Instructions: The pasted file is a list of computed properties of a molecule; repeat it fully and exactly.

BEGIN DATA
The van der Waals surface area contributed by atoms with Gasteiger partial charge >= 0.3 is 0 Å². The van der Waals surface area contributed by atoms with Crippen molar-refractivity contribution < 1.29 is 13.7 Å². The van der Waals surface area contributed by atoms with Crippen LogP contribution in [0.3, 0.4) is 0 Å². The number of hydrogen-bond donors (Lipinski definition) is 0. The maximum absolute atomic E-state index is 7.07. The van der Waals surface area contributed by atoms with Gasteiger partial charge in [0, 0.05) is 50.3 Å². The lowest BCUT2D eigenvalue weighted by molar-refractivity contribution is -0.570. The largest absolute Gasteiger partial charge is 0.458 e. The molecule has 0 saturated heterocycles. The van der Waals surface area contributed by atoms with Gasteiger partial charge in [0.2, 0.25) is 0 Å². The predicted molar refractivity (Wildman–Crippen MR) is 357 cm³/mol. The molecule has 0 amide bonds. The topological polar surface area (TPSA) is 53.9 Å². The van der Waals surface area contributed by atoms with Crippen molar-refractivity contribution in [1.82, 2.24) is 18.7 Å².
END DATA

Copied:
The van der Waals surface area contributed by atoms with Gasteiger partial charge >= 0.3 is 0 Å². The van der Waals surface area contributed by atoms with Crippen molar-refractivity contribution < 1.29 is 13.7 Å². The van der Waals surface area contributed by atoms with Crippen LogP contribution in [0.3, 0.4) is 0 Å². The number of hydrogen-bond donors (Lipinski definition) is 0. The maximum absolute atomic E-state index is 7.07. The van der Waals surface area contributed by atoms with Gasteiger partial charge in [0, 0.05) is 50.3 Å². The lowest BCUT2D eigenvalue weighted by molar-refractivity contribution is -0.570. The largest absolute Gasteiger partial charge is 0.458 e. The molecule has 0 saturated heterocycles. The van der Waals surface area contributed by atoms with Gasteiger partial charge in [0.2, 0.25) is 0 Å². The predicted molar refractivity (Wildman–Crippen MR) is 357 cm³/mol. The molecule has 0 amide bonds. The topological polar surface area (TPSA) is 53.9 Å². The van der Waals surface area contributed by atoms with Crippen molar-refractivity contribution in [1.82, 2.24) is 18.7 Å².